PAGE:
Norwich tests each incoming lot for durometer, washes the roofing, then grinds and elutriates it to remove fluff from old polyester backing. Initial testing, grinding and elutriation are done at any of several Norwich plants, based on proximity. Ground and elutriated material then goes to Norwich’s Woodstock, Ont., plant to be cryogenically ground a second time into 20-mesh powder and blended for uniform properties. Norwich has also begun compounding and pelletizing post-consumer powder with pre-consumer PVC into masterbatch with about 30/70 post-consumer and pre-consumer PVC. Sarnafil says this should enable them to increase recycled content in new roofing.
NEW SOURCE OF ALGAE PLASTIC
Algix LLC in Bogart, Ga. (www.algixllc.com), is blending high-protein-content algae with thermoplastics to make new bioplastics for disposable and durable applications. A spin-off from the University of Georgia in Athens, Algix co-owns patents on algae technology (relating mostly to biofuels) with the university and licenses the concept of direct plasticization of algae from Kimberly-Clark Corp., Dallas, Texas (www.kimberly-clark.com). Kimberly-Clark’s patent-applied-for technology (U.S. Pat. Applic. # 20100272940) focuses on blends of thermoplastic algae and polymers like PE or polyesters.
Algix and Kimberly-Clark aren’t the only companies to blend algae directly with thermoplastics. Cereplast in Hawthorne, Calif. (www.cereplast.com) in early 2009 announced plans to commercialize up to 50/50 blends of algae and PP when sufficient supplies of algae biomass became available. Cereplast sources dried algae as residue after extraction of oils from the algae. Kimberly-Clark’s patent also refers to future algae fuel production as a possible source.
Algix, however, is working on a different source. Ryan Hunt, director of R&D at Algix, wants dairy farmers to raise algae as a new cash crop, while remediating water runoff. Instead of causing algae blooms in local ponds and streams, farmers can use a commercial remediation system called an Algal Turf Scrubber, available from HydroMentia Inc., Ocala, Fla. (www.hydromentia.com). It has a large 3.5 acre PE mat graded at a slight 2-degree angle, over which polluted water flows constantly. In about a month a thick mat of algae grows, which can be removed by a tractor pulling a scraper. Mats of algae are currently composted, landfilled, or fed to cattle. Algix wants to make them into bioplastics.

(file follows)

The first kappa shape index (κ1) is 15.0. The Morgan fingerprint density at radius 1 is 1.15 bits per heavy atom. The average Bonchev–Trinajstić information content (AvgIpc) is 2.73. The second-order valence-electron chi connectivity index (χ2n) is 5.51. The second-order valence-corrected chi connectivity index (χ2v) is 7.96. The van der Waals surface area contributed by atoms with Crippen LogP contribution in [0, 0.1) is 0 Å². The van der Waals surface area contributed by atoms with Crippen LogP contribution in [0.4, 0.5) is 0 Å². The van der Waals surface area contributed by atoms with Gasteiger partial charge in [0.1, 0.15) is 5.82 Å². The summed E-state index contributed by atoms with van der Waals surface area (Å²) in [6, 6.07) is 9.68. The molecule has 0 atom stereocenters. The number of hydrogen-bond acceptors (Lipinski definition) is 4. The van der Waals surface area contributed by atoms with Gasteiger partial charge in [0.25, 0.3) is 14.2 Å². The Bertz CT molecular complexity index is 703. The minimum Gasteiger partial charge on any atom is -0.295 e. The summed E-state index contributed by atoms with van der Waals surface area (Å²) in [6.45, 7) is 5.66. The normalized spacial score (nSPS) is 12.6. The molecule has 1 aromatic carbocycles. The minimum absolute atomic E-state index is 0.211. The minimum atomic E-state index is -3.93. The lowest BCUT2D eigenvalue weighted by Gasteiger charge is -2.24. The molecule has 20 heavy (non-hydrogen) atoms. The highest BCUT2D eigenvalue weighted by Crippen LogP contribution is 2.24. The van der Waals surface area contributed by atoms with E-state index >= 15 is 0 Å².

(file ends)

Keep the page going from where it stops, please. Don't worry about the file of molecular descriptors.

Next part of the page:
Algix works with Ven Consulting LLC in Melbourne, Fla. (www.venconsultingllc.com) to harvest, dry and mill algae biomass for conversion into plastics. The best protein sources, Algix says, are two micro algae, Chlorella vulgaris and Spirulina Platensis, and filamentous algae and macrophytes from the Lemna and Cladophora genuses. Chlorella is 55 dry wt % protein, 15% starch, and 18% fat with low ash and fiber. Spirulina is 55% protein, 11% starch, and 5% fat, also with low ash and fiber. Cladophora can have up to 40% protein, 20% fiber and 30% ash. Kimberly-Clark’s patent also describes plasticizing a third micro algae, Nanochloropsis, a popular strain for algal oil production. All are less than 115 microns in size. Research at the University of Georgia has also shown that nano-cellulosic fibers from Duckweed have similar performance to aramid fibers (Kevlar).
Pure algae plastic made by compression molding is hard like PS, but brittle. Algix blends powdered algae with powdered HMW HDPE (53-75 micron) with a melt temperature of 144 degrees C, and glycerol as a plasticizer for flexibility. Algae biomass burns at 200 degrees C, which limits formulations to polymers with melt temperatures below 190 degrees C. Algix presented data on compression molded blends of 30/50/20 HDPE/algae/glycerol, but has tested over 30 formulations for extrusion compounding and injection molding, including blends of algae and macrophytes with PLA to make 100% bioplastics. Compounding was done on a 21-mm-diameter Theysson twin-screw extruder in the Polymers Center of Excellence (www.polymers-center.org) in Charlotte, N.C.
Algix’s algae plastics are black or dark brown, unless made into thin film, which can be blue green. Cereplast’s compression molded algae plastic from biomass after oil extraction is olive green. Algix still needs to overcome problems with color and odor. Kimberly-Clark’s patent describes bleaching algae to produce off-white or light yellow plastic. Cereplast reports that it has solved the odor problem. Chlorella smells earthy, Spirulina smells like fish food, and macrophytes smell like fresh cut grass when processed. Algix’s target price for finished algal bioplastics is $1/lb. It is looking for strategic partners for scale up and distribution.
Several student posters presented at GPEC 2011 reflect the same themes, notably “Algae biocomposites produced from biomass co-product” by Alejandra Constante from the University of Alabama at Birmingham; “Duckweed Aquatic Macrophyte with the Potential for Sustainable Materials Production” by Renuka Dhandapani from the University of Georgia, Athens (the same group that spawned Algix); “Morphology and properties of thermoplastic sugar beet and PLA” by Peng Zhan from Washington State University, Pullman; and “Bio-renewable Carbon fiber precursor from lignin” by Keke Chen from Iowa State University, Ames. Information on student posters can be downloaded from http://www.sperecycling.org.